Concept

Barthélemy de Laffemas

Summary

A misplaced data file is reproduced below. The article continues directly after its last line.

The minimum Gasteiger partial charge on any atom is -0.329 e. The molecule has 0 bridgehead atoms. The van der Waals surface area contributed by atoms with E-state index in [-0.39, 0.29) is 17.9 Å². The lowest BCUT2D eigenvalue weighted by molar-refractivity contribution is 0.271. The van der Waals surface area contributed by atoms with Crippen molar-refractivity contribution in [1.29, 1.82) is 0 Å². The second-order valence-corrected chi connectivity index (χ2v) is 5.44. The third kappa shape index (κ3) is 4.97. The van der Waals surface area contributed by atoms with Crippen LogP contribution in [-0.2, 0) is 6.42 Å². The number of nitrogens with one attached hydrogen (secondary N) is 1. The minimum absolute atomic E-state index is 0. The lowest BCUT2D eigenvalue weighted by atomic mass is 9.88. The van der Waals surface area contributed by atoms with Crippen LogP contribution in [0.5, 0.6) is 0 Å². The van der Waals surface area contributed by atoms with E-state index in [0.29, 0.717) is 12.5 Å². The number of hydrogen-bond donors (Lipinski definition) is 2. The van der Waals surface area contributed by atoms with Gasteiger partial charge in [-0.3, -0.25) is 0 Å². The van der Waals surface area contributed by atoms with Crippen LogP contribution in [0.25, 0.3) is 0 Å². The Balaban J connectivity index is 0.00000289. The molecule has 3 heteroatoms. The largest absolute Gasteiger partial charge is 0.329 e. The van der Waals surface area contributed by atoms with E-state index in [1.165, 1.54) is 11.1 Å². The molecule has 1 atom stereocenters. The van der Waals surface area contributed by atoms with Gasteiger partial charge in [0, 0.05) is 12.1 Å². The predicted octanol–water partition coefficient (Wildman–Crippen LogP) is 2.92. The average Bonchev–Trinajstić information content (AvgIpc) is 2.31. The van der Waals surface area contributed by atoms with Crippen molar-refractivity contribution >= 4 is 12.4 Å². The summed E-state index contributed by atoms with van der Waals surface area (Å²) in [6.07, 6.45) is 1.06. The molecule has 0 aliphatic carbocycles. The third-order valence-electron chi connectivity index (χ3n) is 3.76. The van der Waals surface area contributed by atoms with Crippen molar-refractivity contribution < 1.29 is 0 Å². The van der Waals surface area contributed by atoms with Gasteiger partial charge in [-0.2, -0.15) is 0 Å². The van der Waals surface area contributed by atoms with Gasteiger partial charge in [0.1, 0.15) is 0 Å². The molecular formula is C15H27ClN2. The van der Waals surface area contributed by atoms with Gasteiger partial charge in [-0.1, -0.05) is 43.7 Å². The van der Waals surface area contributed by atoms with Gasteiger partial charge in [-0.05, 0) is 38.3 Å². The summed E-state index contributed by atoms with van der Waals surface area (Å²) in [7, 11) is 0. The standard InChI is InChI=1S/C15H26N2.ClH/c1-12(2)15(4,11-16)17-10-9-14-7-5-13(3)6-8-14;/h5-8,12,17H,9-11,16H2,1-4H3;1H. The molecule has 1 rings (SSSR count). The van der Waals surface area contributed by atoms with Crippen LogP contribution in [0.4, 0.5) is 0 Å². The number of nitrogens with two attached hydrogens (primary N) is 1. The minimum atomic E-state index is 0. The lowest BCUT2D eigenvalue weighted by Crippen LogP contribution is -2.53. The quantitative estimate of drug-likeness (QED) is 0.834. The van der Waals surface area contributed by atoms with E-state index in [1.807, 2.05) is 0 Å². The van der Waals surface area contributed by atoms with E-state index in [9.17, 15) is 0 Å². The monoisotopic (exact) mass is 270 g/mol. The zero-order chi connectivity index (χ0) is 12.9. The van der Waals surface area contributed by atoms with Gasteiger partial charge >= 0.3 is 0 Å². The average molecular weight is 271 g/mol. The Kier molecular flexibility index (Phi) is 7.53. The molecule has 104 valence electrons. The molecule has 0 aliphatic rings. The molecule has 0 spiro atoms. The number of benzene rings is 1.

Bartholomew Laffemas was an economist, born in Beausemblant, France in 1545. He is officially recorded as dying in Paris in 1612. However, it is rumoured that he actually died on September 23, 1611, after falling from his horse. He is known as the first person to write about underconsumption Coming from the gentry Protestant, poor, he worked and became a tailor. He left the Dauphiné and went to Navarre. There he met Henry of Navarre, the future Henry IV of France. Then, in 1576, he became a "silver merchant" for the king. In 1579, the king owes his supplier 483 491 pounds. He had to borrow the money for his business, paid in annuities. In a memoir, Laffemas wrote that he lifted "..the silverware shop of the king, and borrowed over two hundred thousand crowns ...". These annuities are not as good and he was pursued by the creditors, and imprisoned for debt. When Henry of Navarre became King of France he was freed. In 1596, in his "memory to draw Manufactures and works of the kingdom", it proposes to extend the guilds and develop the chambers of trade. He also advises to reduce imports and develop royal factories, supported by the state. Henry partly supports this program. In 1598 Laffemas continued writing his ideas on trade and manufacture. Writing his ideas may have been required to receive support from Henry IV. They acted as a balance to those of Sully, more interested in agriculture. In the same year Laffemas published Les Trésors et richesses pour mettre l'Estat en splendeur, which blasted those who frowned on French silks because the industry created employment for the poor. This is the first known mention of Underconsumption Theory, which is later refined by John Maynard Keynes. New letters patent of July 20, 1602 ordered the Commission to assemble regularly to attend to the execution of previous orders required by the body and communities of merchants. He received the king, 15 November 1602. He advocated the mercantilism and encouraged the development of trade and manufacturing, differing in this from the Minister Sully, which emphasized the agriculture.
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